“With hindsight this looks an obvious error at the time it wasn’t a particular risk that had been noticed.”
Civil action is ongoing.
Supermarket convicted after woman loses leg
A supermarket has been convicted of breaching health and safety law after an incident in January 2013 in which a woman had to have her leg amputated after she was hit by a lorry in the store’s delivery yard.
The woman, was walking across the car park by the main entrance to Jempson’s store in Main Street, Peasmarsh, near Rye, when she was struck by an 18-tonne delivery lorry.
The vehicle was in the process of trying to reverse into the store’s delivery yard, executing a manoeuvre which was allowed to occur regularly in front of the store entrance.
She was airlifted to hospital, but lost her left leg and suffered severe and permanent damage to her other leg and arm after being dragged under the front right wheel of the lorry.
Jempson’s Ltd denied breaching section 3 of the Health and Safety at Work Act, but was convicted by a jury following a prosecution by Rother District Council and a two-week trial at Lewes Crown Court.
Jurors heard evidence from logistics firms who said the supermarket’s delivery yard was cluttered and the access road to it narrowed by cars parked on double yellow lines, meaning lorries had to reverse into the yard.
The court heard that Jempson’s, part of a group of companies which owns eight shops and cafes across the Rother area, knew about the risk posed by lorries reversing in the busy pedestrian area by the entrance to the Peasmarsh store, but failed to implement reasonably practicable measures to reduce the risk of an accident.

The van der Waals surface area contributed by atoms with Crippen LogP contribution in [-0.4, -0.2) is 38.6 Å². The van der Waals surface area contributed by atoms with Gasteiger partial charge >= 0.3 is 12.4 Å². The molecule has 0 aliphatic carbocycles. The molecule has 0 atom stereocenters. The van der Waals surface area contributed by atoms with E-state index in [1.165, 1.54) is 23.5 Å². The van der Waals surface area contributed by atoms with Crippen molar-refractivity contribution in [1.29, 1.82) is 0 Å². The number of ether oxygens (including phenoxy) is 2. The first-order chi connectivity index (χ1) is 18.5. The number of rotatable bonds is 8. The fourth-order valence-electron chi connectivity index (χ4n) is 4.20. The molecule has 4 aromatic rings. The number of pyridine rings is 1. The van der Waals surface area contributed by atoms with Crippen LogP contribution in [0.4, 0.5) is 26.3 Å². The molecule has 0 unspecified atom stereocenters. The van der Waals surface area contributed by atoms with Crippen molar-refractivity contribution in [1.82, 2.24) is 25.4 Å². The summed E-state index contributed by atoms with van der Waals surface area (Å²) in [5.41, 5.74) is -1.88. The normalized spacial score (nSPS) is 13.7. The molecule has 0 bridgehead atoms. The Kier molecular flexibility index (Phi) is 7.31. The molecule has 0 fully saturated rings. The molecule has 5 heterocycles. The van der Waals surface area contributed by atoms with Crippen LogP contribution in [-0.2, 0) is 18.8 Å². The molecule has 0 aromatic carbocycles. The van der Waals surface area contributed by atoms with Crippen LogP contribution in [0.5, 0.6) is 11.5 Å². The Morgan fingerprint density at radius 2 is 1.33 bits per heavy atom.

A councillor for, the Rother District Council cabinet member for environment, transport and public realm, said:
“This was a truly horrific accident which has had life-changing implications for the woman.
“It’s the clear responsibility of companies and organisations which deal with the public to do everything they reasonably can to minimise risks to their customers.
“The jury found that this company did not do that and agreed with our view that this was a case where more could and should have been done to reduce the risk of an accident like this occurring.
“This conviction should send out a clear message of the importance of taking prompt and effective action when a risk to health and safety is identified.”
Inquest jury rules cow crush death as accidental
The death of a man who was trampled by a herd of cows in a field was an accident, an inquest jury has found. The incident followed three previous attacks in the same and neighbouring fields, after which HSE explained to the farmer his duty to “reduce the risk as far as one possibly can”.